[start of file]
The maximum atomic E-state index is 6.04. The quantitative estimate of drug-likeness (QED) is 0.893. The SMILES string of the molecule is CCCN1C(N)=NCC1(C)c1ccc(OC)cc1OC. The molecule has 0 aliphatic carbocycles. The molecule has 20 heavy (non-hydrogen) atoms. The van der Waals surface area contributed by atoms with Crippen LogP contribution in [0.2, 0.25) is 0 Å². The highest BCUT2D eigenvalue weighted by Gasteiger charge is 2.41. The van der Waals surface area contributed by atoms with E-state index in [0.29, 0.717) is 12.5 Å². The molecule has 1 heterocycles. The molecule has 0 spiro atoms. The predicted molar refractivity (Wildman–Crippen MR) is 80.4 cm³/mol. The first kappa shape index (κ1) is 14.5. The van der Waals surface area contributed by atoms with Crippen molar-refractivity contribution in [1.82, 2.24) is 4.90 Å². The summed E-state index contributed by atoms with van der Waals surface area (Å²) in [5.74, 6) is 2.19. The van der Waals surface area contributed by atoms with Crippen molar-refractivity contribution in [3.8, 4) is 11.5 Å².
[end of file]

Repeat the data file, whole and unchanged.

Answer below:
The maximum atomic E-state index is 6.04. The quantitative estimate of drug-likeness (QED) is 0.893. The SMILES string of the molecule is CCCN1C(N)=NCC1(C)c1ccc(OC)cc1OC. The molecule has 0 aliphatic carbocycles. The molecule has 20 heavy (non-hydrogen) atoms. The van der Waals surface area contributed by atoms with Crippen LogP contribution in [0.2, 0.25) is 0 Å². The highest BCUT2D eigenvalue weighted by Gasteiger charge is 2.41. The van der Waals surface area contributed by atoms with E-state index in [0.29, 0.717) is 12.5 Å². The molecule has 1 heterocycles. The molecule has 0 spiro atoms. The predicted molar refractivity (Wildman–Crippen MR) is 80.4 cm³/mol. The first kappa shape index (κ1) is 14.5. The van der Waals surface area contributed by atoms with Crippen molar-refractivity contribution in [1.82, 2.24) is 4.90 Å². The summed E-state index contributed by atoms with van der Waals surface area (Å²) in [5.74, 6) is 2.19. The van der Waals surface area contributed by atoms with Crippen molar-refractivity contribution in [3.8, 4) is 11.5 Å².